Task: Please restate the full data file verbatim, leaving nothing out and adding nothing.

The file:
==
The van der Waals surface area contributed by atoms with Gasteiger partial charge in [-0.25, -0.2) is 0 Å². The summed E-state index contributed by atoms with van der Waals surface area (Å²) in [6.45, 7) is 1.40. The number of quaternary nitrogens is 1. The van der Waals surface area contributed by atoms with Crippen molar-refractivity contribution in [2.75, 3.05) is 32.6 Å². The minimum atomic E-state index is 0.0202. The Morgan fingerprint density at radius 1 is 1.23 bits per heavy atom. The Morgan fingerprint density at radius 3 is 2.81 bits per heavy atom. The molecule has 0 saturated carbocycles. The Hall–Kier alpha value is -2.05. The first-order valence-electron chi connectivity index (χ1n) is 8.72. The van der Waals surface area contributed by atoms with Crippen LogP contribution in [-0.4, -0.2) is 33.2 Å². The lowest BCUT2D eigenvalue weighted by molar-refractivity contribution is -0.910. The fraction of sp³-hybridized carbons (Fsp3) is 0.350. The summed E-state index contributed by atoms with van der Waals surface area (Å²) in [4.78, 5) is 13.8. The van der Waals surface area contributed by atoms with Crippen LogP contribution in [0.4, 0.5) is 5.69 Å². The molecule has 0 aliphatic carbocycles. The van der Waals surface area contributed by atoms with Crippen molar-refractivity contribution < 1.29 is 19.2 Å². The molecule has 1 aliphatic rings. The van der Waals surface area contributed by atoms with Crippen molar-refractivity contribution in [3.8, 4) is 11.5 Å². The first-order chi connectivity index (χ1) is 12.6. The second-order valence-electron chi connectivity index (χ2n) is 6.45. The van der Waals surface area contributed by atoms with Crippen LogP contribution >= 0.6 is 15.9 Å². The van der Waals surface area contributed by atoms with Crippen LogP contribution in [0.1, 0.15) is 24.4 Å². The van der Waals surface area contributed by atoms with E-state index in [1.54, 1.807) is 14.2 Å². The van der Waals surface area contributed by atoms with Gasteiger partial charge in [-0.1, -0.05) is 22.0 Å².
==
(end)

The van der Waals surface area contributed by atoms with Gasteiger partial charge in [-0.25, -0.2) is 0 Å². The summed E-state index contributed by atoms with van der Waals surface area (Å²) in [6.45, 7) is 1.40. The number of quaternary nitrogens is 1. The van der Waals surface area contributed by atoms with Crippen molar-refractivity contribution in [2.75, 3.05) is 32.6 Å². The minimum atomic E-state index is 0.0202. The Morgan fingerprint density at radius 1 is 1.23 bits per heavy atom. The Morgan fingerprint density at radius 3 is 2.81 bits per heavy atom. The molecule has 0 saturated carbocycles. The Hall–Kier alpha value is -2.05. The first-order valence-electron chi connectivity index (χ1n) is 8.72. The van der Waals surface area contributed by atoms with Crippen LogP contribution in [-0.4, -0.2) is 33.2 Å². The lowest BCUT2D eigenvalue weighted by molar-refractivity contribution is -0.910. The fraction of sp³-hybridized carbons (Fsp3) is 0.350. The summed E-state index contributed by atoms with van der Waals surface area (Å²) in [4.78, 5) is 13.8. The van der Waals surface area contributed by atoms with Crippen LogP contribution in [0.4, 0.5) is 5.69 Å². The molecule has 0 aliphatic carbocycles. The van der Waals surface area contributed by atoms with Crippen molar-refractivity contribution < 1.29 is 19.2 Å². The molecule has 1 aliphatic rings. The van der Waals surface area contributed by atoms with Crippen molar-refractivity contribution in [3.8, 4) is 11.5 Å². The first-order chi connectivity index (χ1) is 12.6. The second-order valence-electron chi connectivity index (χ2n) is 6.45. The van der Waals surface area contributed by atoms with Crippen LogP contribution >= 0.6 is 15.9 Å². The van der Waals surface area contributed by atoms with Crippen LogP contribution in [0.1, 0.15) is 24.4 Å². The van der Waals surface area contributed by atoms with E-state index in [1.54, 1.807) is 14.2 Å². The van der Waals surface area contributed by atoms with Gasteiger partial charge in [-0.1, -0.05) is 22.0 Å².